Tell the students that their job is to solve the equation.  However, some students should make a mistake on purpose while solving the equation.  Don't tell anybody you're going to make a mistake.  Just do it.

After students have correctly or incorrectly solved their equations, have the students crumple their paper again.

10 second snowball fight.

Each student finds a snowball.  If they open it and find the equation they just solved, they must trade papers with another student.  Now, each student's job is to look at the work and grade it.  Is it correct?  Or is there a mistake?  If there is a mistake, the student must correct it.

After the grading has been completed, ask students who found a mistake to share the equation (still projected on the board) and what mistake they found.  This is a great conversation starter for discussing common mistakes without making students feel like they have been singled out.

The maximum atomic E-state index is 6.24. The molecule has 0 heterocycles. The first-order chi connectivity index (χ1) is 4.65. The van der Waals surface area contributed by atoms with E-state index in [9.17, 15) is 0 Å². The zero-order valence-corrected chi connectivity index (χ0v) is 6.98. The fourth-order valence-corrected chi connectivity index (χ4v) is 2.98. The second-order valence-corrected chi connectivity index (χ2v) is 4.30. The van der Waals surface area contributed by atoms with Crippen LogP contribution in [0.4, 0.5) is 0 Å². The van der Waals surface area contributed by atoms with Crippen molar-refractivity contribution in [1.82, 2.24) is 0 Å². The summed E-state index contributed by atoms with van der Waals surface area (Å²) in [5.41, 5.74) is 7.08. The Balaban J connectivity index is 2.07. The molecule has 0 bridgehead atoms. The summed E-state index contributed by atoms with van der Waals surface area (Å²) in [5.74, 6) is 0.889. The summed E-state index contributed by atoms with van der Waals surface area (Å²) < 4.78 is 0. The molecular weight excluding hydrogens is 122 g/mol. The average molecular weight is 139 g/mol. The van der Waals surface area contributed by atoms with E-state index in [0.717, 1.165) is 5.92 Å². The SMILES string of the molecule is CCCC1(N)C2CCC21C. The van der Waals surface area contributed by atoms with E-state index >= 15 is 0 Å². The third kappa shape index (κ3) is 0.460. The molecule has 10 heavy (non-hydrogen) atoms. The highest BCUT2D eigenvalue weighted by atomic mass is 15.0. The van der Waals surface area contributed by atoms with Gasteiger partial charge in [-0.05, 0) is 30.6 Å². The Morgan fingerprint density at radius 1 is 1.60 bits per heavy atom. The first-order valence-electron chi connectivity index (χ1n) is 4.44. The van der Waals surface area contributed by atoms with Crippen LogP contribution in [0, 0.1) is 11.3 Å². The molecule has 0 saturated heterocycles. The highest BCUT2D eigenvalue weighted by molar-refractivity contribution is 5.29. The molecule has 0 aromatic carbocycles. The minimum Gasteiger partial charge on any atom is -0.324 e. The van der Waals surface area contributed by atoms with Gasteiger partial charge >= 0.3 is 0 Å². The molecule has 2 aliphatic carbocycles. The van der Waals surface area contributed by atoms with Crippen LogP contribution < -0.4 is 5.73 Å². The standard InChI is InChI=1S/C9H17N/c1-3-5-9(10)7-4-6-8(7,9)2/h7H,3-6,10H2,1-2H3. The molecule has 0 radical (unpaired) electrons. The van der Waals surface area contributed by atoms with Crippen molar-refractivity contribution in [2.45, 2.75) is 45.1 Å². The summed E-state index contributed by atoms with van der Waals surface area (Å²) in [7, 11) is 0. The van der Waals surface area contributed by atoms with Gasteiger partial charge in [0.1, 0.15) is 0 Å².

The students had a blast.  One student asked if we were ever going to do this again.  It provided a nice change of pace between our practice problems on the white boards and our quiz.  Most importantly, learning took place.  Students were engaged.  And, we got to have some fun, too.


Example of Snow Ball with Intentional Mistake

Most students worked the equation out on their own to see if the other student had solved it correctly. 

Example of a Correct Snowball

Some students were a little harsh in their grading.

Watch your positive and negative signs!

I also found this random note on one of the snowballs...

I love this! 


  1. A. I love this activity. It sounds like a real blast, and finding safe ways to introduce mistakes and have the students find them and fix them is also a big plus.

    B. After school today, on one of my desks, I saw that a student had written (verbatim): "We are never getting back together." It was pretty bizarre to see that on one of your snow balls as well.

  2. This is seriously awesome! I am going to have to put this into place for review as well. :)